NASA aims to launch SLS rocket in just 2 months

in great shape , The Space Launch System rocket will return to the Vehicle Assembly Building this week.

Trevor Mahlman

The US space agency has spent a long, long time designing, developing, building and testing the Space Launch System rocket. When NASA created the rocket program in 2010, US legislators said the SLS booster should be ready to launch in 2016.

Of course, that launch target and many others came and went. But now, after more than a decade and more than $20 billion in funding, lawsuits from NASA and its contractors are much closer to declaring the 111-meter-tall rocket ready for its first launch.

On June 20, NASA successfully counted the rocket to T-29 seconds during a pre-launch fuel test. Although they did not reach T-9 seconds, as was the original goal, agency engineers gathered enough data to complete the information needed to proceed towards launch.

During a pair of news conferences last week, NASA officials declined to set a launch target for the mission. However, in an interview with ARS on Tuesday, Jim Frey, senior NASA exploration officer, said the agency is working toward a launch window of Aug. 23 to Sept. 6.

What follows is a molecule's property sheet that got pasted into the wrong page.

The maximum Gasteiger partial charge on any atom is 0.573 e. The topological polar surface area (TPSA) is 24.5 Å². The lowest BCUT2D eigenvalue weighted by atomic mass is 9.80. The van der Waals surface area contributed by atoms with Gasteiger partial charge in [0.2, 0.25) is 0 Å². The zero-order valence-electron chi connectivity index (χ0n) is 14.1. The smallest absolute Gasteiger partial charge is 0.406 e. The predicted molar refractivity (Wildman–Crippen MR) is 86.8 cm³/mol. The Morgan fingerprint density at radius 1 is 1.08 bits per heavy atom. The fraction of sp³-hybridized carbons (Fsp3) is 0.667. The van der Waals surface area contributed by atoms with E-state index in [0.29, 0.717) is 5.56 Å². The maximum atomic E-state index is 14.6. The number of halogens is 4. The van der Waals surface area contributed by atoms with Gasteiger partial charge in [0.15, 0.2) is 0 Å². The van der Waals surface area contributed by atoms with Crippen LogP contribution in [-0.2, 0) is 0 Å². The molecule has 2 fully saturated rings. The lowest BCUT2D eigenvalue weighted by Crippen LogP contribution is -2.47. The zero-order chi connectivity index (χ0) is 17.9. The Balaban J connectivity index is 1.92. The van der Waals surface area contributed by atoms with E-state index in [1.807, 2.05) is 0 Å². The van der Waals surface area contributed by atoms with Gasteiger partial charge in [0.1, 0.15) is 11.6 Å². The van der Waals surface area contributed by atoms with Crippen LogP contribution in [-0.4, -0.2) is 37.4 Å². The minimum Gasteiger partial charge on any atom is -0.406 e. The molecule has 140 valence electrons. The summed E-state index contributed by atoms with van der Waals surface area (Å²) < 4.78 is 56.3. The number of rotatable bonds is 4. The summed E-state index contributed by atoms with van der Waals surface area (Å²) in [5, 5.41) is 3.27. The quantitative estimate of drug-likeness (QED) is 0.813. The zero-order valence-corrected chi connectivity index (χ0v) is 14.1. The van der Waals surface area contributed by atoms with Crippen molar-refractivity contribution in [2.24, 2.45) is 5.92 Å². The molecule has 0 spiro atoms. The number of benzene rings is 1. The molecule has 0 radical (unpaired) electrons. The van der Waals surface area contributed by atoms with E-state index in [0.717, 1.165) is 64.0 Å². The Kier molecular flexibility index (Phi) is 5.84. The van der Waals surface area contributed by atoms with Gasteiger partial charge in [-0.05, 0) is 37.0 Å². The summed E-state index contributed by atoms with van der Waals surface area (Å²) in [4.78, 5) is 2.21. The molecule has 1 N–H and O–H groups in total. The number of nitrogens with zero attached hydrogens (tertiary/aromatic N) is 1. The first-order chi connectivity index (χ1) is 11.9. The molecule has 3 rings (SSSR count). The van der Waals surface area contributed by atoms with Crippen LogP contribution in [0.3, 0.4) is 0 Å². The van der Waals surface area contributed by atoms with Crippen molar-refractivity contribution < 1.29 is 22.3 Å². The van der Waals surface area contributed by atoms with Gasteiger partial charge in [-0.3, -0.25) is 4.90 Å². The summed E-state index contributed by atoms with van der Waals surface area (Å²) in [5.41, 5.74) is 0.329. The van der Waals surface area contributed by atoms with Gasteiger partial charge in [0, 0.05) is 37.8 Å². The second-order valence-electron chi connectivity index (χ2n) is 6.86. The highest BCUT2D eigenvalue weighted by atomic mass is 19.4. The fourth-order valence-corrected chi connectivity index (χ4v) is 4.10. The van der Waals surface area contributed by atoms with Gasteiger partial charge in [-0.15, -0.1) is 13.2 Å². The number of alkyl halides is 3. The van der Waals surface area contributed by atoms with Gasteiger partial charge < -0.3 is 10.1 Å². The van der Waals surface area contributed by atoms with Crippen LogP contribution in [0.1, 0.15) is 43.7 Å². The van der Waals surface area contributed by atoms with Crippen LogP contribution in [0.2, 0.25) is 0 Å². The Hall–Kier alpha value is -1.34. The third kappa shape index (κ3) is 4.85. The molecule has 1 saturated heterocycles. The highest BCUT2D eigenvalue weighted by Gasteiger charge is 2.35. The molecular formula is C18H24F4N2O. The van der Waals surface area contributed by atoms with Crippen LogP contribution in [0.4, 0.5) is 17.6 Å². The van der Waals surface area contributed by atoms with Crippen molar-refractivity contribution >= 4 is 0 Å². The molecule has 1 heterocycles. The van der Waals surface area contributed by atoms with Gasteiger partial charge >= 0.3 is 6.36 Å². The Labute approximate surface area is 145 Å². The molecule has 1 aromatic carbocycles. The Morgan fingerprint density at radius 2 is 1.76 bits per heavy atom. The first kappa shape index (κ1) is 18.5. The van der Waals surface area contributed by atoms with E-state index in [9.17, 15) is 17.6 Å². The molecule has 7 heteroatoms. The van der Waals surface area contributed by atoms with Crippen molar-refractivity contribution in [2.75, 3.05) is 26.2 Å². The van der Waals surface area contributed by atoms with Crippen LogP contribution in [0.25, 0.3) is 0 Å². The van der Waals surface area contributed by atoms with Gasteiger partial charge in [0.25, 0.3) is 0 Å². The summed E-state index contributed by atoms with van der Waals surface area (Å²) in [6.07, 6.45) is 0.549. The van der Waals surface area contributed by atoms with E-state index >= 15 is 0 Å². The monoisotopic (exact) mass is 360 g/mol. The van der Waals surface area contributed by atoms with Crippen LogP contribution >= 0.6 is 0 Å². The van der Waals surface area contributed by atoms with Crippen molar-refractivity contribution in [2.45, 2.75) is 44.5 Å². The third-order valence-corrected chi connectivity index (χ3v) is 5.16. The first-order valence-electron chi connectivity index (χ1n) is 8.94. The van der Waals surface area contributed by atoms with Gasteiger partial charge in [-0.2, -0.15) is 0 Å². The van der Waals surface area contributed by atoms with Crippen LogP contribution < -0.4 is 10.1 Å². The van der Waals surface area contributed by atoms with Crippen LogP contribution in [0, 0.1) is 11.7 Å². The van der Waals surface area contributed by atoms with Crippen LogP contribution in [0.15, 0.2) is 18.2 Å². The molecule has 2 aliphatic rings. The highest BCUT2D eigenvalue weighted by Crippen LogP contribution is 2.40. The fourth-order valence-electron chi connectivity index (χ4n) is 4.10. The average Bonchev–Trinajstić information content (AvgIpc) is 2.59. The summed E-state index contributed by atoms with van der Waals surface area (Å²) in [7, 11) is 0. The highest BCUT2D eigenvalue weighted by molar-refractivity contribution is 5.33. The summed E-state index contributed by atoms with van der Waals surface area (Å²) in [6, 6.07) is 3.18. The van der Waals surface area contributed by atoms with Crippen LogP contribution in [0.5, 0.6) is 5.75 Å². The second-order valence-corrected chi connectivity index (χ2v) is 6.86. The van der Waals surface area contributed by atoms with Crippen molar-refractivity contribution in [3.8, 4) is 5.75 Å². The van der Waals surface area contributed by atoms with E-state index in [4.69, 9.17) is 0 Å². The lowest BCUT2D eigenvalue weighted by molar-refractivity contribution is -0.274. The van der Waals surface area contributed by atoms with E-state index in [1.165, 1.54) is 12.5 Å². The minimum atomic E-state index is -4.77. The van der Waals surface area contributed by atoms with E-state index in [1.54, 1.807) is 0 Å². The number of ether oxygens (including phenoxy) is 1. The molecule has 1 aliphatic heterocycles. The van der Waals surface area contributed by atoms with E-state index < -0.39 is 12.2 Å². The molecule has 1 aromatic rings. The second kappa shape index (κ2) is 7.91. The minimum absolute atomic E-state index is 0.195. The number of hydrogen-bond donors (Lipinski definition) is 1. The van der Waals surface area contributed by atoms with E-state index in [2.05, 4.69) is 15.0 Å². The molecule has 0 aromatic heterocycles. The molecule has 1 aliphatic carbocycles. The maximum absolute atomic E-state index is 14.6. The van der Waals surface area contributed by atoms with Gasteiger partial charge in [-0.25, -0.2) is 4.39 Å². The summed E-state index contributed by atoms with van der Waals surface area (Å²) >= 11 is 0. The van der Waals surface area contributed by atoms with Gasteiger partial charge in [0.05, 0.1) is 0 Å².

“That’s what we’re targeting,” Frey said. “It would be foolish not to target it now. We’ve made incredible progress last week.”

Next Up is bringing the SLS rocket and Orion spacecraft back to the Vehicle Assembly Building at Kennedy Space Center for final launch preparations, including the flight termination system. A team of technicians and engineers will also replace a seal at the “quick disconnect” where a hydrogen leak was observed during fuel loading.

That rollback could begin as early as Thursday, Frey said, and workers have made their plan to process the vehicle during a relatively quick turnaround. “That group knows exactly what they will have to do when we come back,” he said. “I don’t think we’re pushing ourselves to get there. We’re probably pushing ourselves a little bit, but we’re not going to do anything stupid.” On this timeline, the SLS rocket could be back on the launch pad in less than two months.

This Artemis I mission will not carry any humans on board, but will serve as a test flight for the massive rocket, the largest ever built by NASA since the Saturn V, used to fly the agency’s Apollo program. it was done. A second mission, Artemis II, will fly a crew of four astronauts around the Moon. This probably won’t happen before 2025. The first manned landing on the Moon, Artemis III, would probably take place a year or two after the successful completion of Artemis II.

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